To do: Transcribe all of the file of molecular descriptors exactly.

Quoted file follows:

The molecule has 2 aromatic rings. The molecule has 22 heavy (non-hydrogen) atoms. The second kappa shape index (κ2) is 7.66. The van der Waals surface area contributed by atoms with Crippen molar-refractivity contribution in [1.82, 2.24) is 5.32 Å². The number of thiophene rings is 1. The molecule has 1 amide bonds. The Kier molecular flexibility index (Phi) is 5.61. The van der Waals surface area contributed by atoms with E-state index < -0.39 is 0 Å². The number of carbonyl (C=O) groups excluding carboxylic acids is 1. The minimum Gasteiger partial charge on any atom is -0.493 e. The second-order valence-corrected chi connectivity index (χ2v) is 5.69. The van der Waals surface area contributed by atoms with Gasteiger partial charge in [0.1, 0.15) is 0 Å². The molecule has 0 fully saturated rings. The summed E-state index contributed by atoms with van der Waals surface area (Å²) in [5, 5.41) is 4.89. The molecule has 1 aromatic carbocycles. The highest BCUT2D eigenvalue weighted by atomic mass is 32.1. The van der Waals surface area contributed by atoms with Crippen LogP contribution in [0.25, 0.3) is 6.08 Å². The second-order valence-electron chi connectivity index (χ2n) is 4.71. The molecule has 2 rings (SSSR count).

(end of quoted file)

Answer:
The molecule has 2 aromatic rings. The molecule has 22 heavy (non-hydrogen) atoms. The second kappa shape index (κ2) is 7.66. The van der Waals surface area contributed by atoms with Crippen molar-refractivity contribution in [1.82, 2.24) is 5.32 Å². The number of thiophene rings is 1. The molecule has 1 amide bonds. The Kier molecular flexibility index (Phi) is 5.61. The van der Waals surface area contributed by atoms with E-state index < -0.39 is 0 Å². The number of carbonyl (C=O) groups excluding carboxylic acids is 1. The minimum Gasteiger partial charge on any atom is -0.493 e. The second-order valence-corrected chi connectivity index (χ2v) is 5.69. The van der Waals surface area contributed by atoms with Gasteiger partial charge in [0.1, 0.15) is 0 Å². The molecule has 0 fully saturated rings. The summed E-state index contributed by atoms with van der Waals surface area (Å²) in [5, 5.41) is 4.89. The molecule has 1 aromatic carbocycles. The highest BCUT2D eigenvalue weighted by atomic mass is 32.1. The van der Waals surface area contributed by atoms with Crippen LogP contribution in [0.25, 0.3) is 6.08 Å². The second-order valence-electron chi connectivity index (χ2n) is 4.71. The molecule has 2 rings (SSSR count).